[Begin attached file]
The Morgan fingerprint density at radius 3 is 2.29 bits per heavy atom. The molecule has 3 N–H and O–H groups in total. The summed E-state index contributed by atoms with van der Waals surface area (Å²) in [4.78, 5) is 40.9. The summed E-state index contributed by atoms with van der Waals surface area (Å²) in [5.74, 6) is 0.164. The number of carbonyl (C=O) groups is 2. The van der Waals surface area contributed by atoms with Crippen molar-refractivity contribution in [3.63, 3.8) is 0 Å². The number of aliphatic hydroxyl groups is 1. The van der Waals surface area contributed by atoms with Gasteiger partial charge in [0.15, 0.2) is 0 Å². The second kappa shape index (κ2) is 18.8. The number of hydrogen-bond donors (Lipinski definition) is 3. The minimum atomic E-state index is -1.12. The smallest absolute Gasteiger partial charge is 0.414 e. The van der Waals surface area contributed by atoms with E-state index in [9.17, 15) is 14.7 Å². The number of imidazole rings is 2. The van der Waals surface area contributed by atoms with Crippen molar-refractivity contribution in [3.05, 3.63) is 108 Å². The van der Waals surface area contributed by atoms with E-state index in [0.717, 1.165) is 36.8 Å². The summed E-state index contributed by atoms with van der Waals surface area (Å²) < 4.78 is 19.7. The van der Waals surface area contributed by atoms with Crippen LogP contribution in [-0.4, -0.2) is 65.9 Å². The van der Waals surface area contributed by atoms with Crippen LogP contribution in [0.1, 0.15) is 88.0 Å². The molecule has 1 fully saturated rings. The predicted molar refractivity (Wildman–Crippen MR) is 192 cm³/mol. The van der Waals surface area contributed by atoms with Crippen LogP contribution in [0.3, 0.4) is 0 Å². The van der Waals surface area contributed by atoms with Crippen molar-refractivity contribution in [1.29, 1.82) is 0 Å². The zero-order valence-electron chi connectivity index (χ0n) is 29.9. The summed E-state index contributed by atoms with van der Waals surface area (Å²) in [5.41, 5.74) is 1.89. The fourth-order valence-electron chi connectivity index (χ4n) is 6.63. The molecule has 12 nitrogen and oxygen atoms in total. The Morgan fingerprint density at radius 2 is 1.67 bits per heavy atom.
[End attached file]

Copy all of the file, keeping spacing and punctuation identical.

The Morgan fingerprint density at radius 3 is 2.29 bits per heavy atom. The molecule has 3 N–H and O–H groups in total. The summed E-state index contributed by atoms with van der Waals surface area (Å²) in [4.78, 5) is 40.9. The summed E-state index contributed by atoms with van der Waals surface area (Å²) in [5.74, 6) is 0.164. The number of carbonyl (C=O) groups is 2. The van der Waals surface area contributed by atoms with Crippen molar-refractivity contribution in [3.63, 3.8) is 0 Å². The number of aliphatic hydroxyl groups is 1. The van der Waals surface area contributed by atoms with Gasteiger partial charge in [0.15, 0.2) is 0 Å². The second kappa shape index (κ2) is 18.8. The number of hydrogen-bond donors (Lipinski definition) is 3. The minimum atomic E-state index is -1.12. The smallest absolute Gasteiger partial charge is 0.414 e. The van der Waals surface area contributed by atoms with E-state index in [9.17, 15) is 14.7 Å². The number of imidazole rings is 2. The van der Waals surface area contributed by atoms with Crippen molar-refractivity contribution in [3.05, 3.63) is 108 Å². The van der Waals surface area contributed by atoms with E-state index in [0.717, 1.165) is 36.8 Å². The summed E-state index contributed by atoms with van der Waals surface area (Å²) < 4.78 is 19.7. The van der Waals surface area contributed by atoms with Crippen LogP contribution in [-0.4, -0.2) is 65.9 Å². The van der Waals surface area contributed by atoms with Crippen LogP contribution in [0.1, 0.15) is 88.0 Å². The molecule has 1 fully saturated rings. The predicted molar refractivity (Wildman–Crippen MR) is 192 cm³/mol. The van der Waals surface area contributed by atoms with Crippen LogP contribution in [0.3, 0.4) is 0 Å². The van der Waals surface area contributed by atoms with Crippen molar-refractivity contribution in [1.29, 1.82) is 0 Å². The zero-order valence-electron chi connectivity index (χ0n) is 29.9. The summed E-state index contributed by atoms with van der Waals surface area (Å²) in [5.41, 5.74) is 1.89. The fourth-order valence-electron chi connectivity index (χ4n) is 6.63. The molecule has 12 nitrogen and oxygen atoms in total. The Morgan fingerprint density at radius 2 is 1.67 bits per heavy atom.